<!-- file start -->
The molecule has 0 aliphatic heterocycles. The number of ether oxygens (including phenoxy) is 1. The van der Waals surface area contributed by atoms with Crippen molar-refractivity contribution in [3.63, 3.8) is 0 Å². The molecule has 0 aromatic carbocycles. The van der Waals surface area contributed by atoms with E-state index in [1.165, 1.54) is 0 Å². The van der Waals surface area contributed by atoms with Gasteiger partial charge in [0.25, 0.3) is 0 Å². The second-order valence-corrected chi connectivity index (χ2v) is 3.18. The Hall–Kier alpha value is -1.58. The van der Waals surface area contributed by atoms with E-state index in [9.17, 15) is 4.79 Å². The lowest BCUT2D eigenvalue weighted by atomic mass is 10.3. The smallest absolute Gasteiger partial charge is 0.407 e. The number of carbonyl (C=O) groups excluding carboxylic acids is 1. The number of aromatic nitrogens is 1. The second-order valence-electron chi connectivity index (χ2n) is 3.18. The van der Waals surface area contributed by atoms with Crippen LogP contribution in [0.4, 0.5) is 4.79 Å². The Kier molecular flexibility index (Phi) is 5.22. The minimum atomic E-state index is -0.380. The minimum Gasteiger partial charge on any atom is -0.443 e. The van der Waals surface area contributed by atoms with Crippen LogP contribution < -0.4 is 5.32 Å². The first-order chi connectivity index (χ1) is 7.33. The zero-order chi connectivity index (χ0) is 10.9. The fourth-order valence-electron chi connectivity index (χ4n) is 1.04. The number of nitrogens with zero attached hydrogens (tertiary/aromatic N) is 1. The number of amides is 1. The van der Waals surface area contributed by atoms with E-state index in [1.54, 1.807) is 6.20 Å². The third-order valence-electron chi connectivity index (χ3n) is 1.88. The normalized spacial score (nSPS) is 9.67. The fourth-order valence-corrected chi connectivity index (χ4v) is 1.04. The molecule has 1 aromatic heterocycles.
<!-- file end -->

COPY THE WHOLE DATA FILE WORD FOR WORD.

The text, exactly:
The molecule has 0 aliphatic heterocycles. The number of ether oxygens (including phenoxy) is 1. The van der Waals surface area contributed by atoms with Crippen molar-refractivity contribution in [3.63, 3.8) is 0 Å². The molecule has 0 aromatic carbocycles. The van der Waals surface area contributed by atoms with E-state index in [1.165, 1.54) is 0 Å². The van der Waals surface area contributed by atoms with Gasteiger partial charge in [0.25, 0.3) is 0 Å². The second-order valence-corrected chi connectivity index (χ2v) is 3.18. The Hall–Kier alpha value is -1.58. The van der Waals surface area contributed by atoms with E-state index in [9.17, 15) is 4.79 Å². The lowest BCUT2D eigenvalue weighted by atomic mass is 10.3. The smallest absolute Gasteiger partial charge is 0.407 e. The number of carbonyl (C=O) groups excluding carboxylic acids is 1. The number of aromatic nitrogens is 1. The second-order valence-electron chi connectivity index (χ2n) is 3.18. The van der Waals surface area contributed by atoms with Crippen LogP contribution in [0.4, 0.5) is 4.79 Å². The Kier molecular flexibility index (Phi) is 5.22. The minimum atomic E-state index is -0.380. The minimum Gasteiger partial charge on any atom is -0.443 e. The van der Waals surface area contributed by atoms with Crippen LogP contribution < -0.4 is 5.32 Å². The first-order chi connectivity index (χ1) is 7.33. The zero-order chi connectivity index (χ0) is 10.9. The fourth-order valence-electron chi connectivity index (χ4n) is 1.04. The number of nitrogens with zero attached hydrogens (tertiary/aromatic N) is 1. The number of amides is 1. The van der Waals surface area contributed by atoms with E-state index in [1.54, 1.807) is 6.20 Å². The third-order valence-electron chi connectivity index (χ3n) is 1.88. The normalized spacial score (nSPS) is 9.67. The fourth-order valence-corrected chi connectivity index (χ4v) is 1.04. The molecule has 1 aromatic heterocycles.